In Sarajevo, I met a man who saw me walking on the streets and interrupted me to tell me that the Serbs burnt a library with its 3 million books. It is a memory that this man holds. But because of his age, he probably lived more than one war. I heard so many stories about war in Sarajevo and people were talking about it openly as if they want to let the world know what they have endured. People in Beirut were a bit less willing to talk about it. Instead, they try to forget using entertainment as a tool to their happiness, they love music and enjoy taking care of themselves and live as if there is no tomorrow. It was a bit hard to engage a conversation about war but instead I let it come naturally. But sadly, they are just sitting and waiting for another war as they feel like it’s a habit now. Additionally, Lebanese people living outside Lebanon are more than those living in Lebanon. They have strongly been displaced as result of wars. Sarajevo has several cemeteries for the martyrs of the war. Similarly, Beirut dedicated a whole square to its martyrs simply called: Martyrs Square.


More construction

Sarajevo is slowly rebuilding itself but the overall economic and social position of the country is weak. And its political situation still unstable. But there is some hope. New buildings are built, the Old Town looks still authentic and Bosnia accepts investments from the Middle East to build new projects. Belgrade is the capital of Yugoslavia and now the capital of Serbia so it conserves its status of big city and a hint of superiority could be felt in its streets. The city rebuilds itself but is becoming too westernised for my taste. Beirut, is the pearl of the Middle East and tries to always conserve this status. The whole town is rebuilt with lot of dynamism and ambition, people make so many effort and try to move on.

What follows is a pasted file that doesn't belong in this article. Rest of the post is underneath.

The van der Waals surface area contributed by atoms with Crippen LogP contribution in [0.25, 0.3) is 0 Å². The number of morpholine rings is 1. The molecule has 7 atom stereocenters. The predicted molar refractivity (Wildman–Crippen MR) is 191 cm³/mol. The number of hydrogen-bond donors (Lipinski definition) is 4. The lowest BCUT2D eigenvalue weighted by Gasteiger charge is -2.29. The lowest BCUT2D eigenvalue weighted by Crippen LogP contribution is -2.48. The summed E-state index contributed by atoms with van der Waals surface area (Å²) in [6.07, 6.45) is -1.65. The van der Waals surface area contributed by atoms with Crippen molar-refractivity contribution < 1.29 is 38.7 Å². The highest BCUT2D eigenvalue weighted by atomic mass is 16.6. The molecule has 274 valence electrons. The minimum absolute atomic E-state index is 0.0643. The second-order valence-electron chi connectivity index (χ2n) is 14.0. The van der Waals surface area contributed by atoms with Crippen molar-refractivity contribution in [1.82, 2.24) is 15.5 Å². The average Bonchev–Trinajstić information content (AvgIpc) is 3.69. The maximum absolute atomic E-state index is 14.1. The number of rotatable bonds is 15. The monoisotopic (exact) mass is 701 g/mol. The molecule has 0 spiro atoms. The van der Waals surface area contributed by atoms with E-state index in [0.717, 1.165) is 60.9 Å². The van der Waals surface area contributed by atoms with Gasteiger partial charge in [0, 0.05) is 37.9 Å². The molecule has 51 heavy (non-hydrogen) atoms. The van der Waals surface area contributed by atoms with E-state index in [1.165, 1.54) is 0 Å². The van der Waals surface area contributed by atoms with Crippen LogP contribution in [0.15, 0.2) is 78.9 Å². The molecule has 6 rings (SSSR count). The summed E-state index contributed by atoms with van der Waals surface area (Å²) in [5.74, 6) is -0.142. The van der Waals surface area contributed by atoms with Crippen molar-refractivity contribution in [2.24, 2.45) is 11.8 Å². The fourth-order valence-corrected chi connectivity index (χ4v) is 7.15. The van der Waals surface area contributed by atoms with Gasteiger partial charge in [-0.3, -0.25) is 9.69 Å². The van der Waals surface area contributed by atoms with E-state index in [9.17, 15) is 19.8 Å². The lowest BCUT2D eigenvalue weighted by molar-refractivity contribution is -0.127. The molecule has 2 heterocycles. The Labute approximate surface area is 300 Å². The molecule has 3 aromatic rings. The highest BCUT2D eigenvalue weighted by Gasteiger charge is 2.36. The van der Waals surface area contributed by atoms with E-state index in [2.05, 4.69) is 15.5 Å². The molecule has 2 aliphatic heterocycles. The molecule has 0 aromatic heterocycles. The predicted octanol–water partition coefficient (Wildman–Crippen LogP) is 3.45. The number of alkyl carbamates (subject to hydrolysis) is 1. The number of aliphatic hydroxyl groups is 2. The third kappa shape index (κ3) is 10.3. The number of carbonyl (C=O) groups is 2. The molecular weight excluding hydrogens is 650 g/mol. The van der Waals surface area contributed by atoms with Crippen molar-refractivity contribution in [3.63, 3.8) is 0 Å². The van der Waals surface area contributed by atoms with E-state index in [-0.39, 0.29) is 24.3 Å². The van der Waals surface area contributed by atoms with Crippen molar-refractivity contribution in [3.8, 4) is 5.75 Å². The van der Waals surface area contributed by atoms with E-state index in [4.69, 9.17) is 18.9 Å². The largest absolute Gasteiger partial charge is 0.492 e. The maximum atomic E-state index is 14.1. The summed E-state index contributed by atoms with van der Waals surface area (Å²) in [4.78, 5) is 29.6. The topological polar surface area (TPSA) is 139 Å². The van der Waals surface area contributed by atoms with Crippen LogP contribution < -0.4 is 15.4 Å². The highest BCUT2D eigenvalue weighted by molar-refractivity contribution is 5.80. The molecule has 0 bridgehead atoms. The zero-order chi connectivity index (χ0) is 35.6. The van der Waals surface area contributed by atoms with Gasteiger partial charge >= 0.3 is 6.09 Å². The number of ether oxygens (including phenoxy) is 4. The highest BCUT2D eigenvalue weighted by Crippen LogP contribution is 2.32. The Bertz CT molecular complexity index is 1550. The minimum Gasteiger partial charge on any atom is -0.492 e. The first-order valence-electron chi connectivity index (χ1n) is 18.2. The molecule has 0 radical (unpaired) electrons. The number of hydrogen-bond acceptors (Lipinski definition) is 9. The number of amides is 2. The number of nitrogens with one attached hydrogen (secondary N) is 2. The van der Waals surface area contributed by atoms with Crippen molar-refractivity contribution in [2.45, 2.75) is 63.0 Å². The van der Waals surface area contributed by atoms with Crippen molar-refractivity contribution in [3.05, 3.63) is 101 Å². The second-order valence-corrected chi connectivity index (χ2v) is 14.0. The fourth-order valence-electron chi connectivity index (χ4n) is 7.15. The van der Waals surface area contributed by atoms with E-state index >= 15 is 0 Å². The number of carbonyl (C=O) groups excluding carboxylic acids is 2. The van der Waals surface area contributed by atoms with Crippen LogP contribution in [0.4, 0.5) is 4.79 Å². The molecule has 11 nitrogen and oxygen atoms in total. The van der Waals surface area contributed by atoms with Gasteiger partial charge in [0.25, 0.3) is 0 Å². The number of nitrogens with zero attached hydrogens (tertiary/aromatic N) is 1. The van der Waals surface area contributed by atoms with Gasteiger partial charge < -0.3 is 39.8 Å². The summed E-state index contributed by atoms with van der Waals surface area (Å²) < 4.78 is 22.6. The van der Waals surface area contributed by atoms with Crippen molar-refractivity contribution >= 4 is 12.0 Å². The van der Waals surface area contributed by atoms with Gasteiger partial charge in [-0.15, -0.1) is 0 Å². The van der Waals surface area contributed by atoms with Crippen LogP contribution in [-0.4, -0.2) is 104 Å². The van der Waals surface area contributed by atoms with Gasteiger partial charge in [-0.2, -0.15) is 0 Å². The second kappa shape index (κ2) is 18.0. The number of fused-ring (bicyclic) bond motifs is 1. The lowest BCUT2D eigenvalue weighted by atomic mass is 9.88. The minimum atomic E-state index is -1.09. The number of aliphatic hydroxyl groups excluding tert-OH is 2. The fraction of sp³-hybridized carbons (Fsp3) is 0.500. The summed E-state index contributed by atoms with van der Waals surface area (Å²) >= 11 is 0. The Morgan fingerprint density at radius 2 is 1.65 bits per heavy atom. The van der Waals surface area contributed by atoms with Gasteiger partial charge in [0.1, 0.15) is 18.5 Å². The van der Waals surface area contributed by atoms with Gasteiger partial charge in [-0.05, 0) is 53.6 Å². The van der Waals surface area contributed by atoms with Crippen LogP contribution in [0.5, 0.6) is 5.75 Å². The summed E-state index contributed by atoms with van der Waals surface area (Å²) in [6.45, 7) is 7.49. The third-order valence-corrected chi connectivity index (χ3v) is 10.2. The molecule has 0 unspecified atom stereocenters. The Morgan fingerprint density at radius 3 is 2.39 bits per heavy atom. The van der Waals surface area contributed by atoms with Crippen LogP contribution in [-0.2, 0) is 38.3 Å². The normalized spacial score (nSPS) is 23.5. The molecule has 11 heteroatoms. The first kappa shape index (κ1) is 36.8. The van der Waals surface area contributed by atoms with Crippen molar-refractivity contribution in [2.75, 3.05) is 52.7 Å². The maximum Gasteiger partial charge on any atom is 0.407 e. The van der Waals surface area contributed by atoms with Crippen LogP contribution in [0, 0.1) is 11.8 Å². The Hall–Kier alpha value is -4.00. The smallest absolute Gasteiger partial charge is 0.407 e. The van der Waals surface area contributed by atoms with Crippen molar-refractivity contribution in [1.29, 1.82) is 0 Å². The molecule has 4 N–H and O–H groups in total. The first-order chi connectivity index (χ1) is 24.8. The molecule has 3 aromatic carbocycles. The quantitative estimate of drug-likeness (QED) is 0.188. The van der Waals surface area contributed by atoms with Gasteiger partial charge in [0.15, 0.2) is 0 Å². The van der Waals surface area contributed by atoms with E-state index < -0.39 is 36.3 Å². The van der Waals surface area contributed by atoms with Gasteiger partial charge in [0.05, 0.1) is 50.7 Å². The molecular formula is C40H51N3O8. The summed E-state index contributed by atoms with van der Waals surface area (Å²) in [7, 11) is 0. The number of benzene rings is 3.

Cycles of violence couldn’t be broken easily. And that is all around the world, particularly in the Balkans and the Middle East. Listen, I’m not Fox News, CNN or Al Jazeera. I’m not here to scare you. I have to admit that I felt very safe in all those cities even though I was scared myself before going there. There is almost zero risk a war would happen again in Bosnia or Serbia in the future. However, the risk is greater in Lebanon but still is a safe place to visit.


I come from a peaceful country, Morocco, where I was not affected by any war throughout my life there but hearing their stories, I could only wish for more love, more construction and more unity. I wish we could all enjoy our diversity as humans no matter what we are: Christians, Muslims or Jews. We are all one and I wrote this article to share some memories that I’ve never lived myself but I was carried away by people’s testimonials and unforgettable traces of destruction. I can conclude that a city carries memories and never forgets. Its soul is unbreakable while its heart wishes it will never bleed again. Never.